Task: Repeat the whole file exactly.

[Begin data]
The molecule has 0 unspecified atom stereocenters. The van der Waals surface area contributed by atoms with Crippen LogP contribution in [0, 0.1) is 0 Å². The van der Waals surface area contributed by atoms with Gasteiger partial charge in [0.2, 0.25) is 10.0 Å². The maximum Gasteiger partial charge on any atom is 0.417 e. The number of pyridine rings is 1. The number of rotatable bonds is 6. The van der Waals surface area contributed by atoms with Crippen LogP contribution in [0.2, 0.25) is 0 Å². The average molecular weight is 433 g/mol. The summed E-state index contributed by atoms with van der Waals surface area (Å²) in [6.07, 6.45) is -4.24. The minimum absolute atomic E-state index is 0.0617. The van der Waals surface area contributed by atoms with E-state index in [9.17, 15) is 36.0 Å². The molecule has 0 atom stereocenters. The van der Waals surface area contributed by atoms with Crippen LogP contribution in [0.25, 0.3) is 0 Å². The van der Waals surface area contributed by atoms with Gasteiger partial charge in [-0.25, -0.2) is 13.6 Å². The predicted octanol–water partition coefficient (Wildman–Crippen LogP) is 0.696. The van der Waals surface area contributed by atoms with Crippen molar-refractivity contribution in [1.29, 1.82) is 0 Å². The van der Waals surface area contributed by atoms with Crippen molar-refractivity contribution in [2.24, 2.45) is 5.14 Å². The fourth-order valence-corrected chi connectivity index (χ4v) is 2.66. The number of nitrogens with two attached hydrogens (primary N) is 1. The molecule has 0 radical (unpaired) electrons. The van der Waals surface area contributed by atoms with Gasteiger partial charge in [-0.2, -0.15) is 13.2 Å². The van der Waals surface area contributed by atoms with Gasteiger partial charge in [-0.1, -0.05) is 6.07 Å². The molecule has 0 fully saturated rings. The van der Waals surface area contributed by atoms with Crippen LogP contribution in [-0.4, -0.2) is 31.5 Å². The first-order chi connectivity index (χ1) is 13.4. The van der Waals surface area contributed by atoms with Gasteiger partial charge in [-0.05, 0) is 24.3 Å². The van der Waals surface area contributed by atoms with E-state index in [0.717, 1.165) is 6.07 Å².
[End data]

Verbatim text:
The molecule has 0 unspecified atom stereocenters. The van der Waals surface area contributed by atoms with Crippen LogP contribution in [0, 0.1) is 0 Å². The van der Waals surface area contributed by atoms with Gasteiger partial charge in [0.2, 0.25) is 10.0 Å². The maximum Gasteiger partial charge on any atom is 0.417 e. The number of pyridine rings is 1. The number of rotatable bonds is 6. The van der Waals surface area contributed by atoms with Crippen LogP contribution in [0.2, 0.25) is 0 Å². The average molecular weight is 433 g/mol. The summed E-state index contributed by atoms with van der Waals surface area (Å²) in [6.07, 6.45) is -4.24. The minimum absolute atomic E-state index is 0.0617. The van der Waals surface area contributed by atoms with E-state index in [9.17, 15) is 36.0 Å². The molecule has 0 atom stereocenters. The van der Waals surface area contributed by atoms with Crippen LogP contribution in [0.25, 0.3) is 0 Å². The van der Waals surface area contributed by atoms with Gasteiger partial charge in [-0.25, -0.2) is 13.6 Å². The predicted octanol–water partition coefficient (Wildman–Crippen LogP) is 0.696. The van der Waals surface area contributed by atoms with Crippen molar-refractivity contribution in [1.29, 1.82) is 0 Å². The van der Waals surface area contributed by atoms with Crippen molar-refractivity contribution in [2.24, 2.45) is 5.14 Å². The fourth-order valence-corrected chi connectivity index (χ4v) is 2.66. The number of nitrogens with two attached hydrogens (primary N) is 1. The molecule has 0 radical (unpaired) electrons. The van der Waals surface area contributed by atoms with Gasteiger partial charge in [-0.2, -0.15) is 13.2 Å². The van der Waals surface area contributed by atoms with Gasteiger partial charge in [-0.1, -0.05) is 6.07 Å². The molecule has 0 fully saturated rings. The van der Waals surface area contributed by atoms with Crippen LogP contribution in [-0.4, -0.2) is 31.5 Å². The first-order chi connectivity index (χ1) is 13.4. The van der Waals surface area contributed by atoms with Gasteiger partial charge in [-0.05, 0) is 24.3 Å². The van der Waals surface area contributed by atoms with E-state index in [0.717, 1.165) is 6.07 Å².